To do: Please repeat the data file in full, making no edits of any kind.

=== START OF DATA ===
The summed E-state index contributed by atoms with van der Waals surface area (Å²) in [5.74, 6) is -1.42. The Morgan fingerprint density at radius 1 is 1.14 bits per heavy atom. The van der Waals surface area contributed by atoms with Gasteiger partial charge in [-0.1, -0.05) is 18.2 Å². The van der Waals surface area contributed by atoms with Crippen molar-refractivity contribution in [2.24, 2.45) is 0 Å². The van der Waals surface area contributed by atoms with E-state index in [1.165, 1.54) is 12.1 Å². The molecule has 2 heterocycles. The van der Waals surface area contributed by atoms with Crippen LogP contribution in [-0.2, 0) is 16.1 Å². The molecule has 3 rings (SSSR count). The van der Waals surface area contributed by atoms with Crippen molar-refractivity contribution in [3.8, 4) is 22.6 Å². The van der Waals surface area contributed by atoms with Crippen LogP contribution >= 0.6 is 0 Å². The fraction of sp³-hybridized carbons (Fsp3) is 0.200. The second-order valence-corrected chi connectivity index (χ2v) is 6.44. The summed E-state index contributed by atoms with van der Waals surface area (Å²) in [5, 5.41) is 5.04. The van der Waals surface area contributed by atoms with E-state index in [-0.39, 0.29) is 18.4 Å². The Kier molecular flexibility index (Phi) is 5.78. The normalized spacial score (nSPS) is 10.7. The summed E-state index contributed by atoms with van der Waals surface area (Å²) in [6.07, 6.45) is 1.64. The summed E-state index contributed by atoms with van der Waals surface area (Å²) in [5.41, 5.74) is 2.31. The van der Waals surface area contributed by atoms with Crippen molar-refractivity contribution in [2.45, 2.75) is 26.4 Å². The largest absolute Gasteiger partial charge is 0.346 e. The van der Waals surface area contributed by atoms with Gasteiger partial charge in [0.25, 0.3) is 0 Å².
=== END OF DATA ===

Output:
The summed E-state index contributed by atoms with van der Waals surface area (Å²) in [5.74, 6) is -1.42. The Morgan fingerprint density at radius 1 is 1.14 bits per heavy atom. The van der Waals surface area contributed by atoms with Gasteiger partial charge in [-0.1, -0.05) is 18.2 Å². The van der Waals surface area contributed by atoms with Crippen molar-refractivity contribution in [2.24, 2.45) is 0 Å². The van der Waals surface area contributed by atoms with E-state index in [1.165, 1.54) is 12.1 Å². The molecule has 2 heterocycles. The van der Waals surface area contributed by atoms with Crippen LogP contribution in [-0.2, 0) is 16.1 Å². The molecule has 3 rings (SSSR count). The van der Waals surface area contributed by atoms with Crippen molar-refractivity contribution in [3.8, 4) is 22.6 Å². The van der Waals surface area contributed by atoms with Crippen LogP contribution >= 0.6 is 0 Å². The fraction of sp³-hybridized carbons (Fsp3) is 0.200. The second-order valence-corrected chi connectivity index (χ2v) is 6.44. The summed E-state index contributed by atoms with van der Waals surface area (Å²) in [5, 5.41) is 5.04. The van der Waals surface area contributed by atoms with E-state index in [-0.39, 0.29) is 18.4 Å². The Kier molecular flexibility index (Phi) is 5.78. The normalized spacial score (nSPS) is 10.7. The summed E-state index contributed by atoms with van der Waals surface area (Å²) in [6.07, 6.45) is 1.64. The summed E-state index contributed by atoms with van der Waals surface area (Å²) in [5.41, 5.74) is 2.31. The van der Waals surface area contributed by atoms with Crippen molar-refractivity contribution in [2.45, 2.75) is 26.4 Å². The largest absolute Gasteiger partial charge is 0.346 e. The van der Waals surface area contributed by atoms with Gasteiger partial charge in [0.25, 0.3) is 0 Å².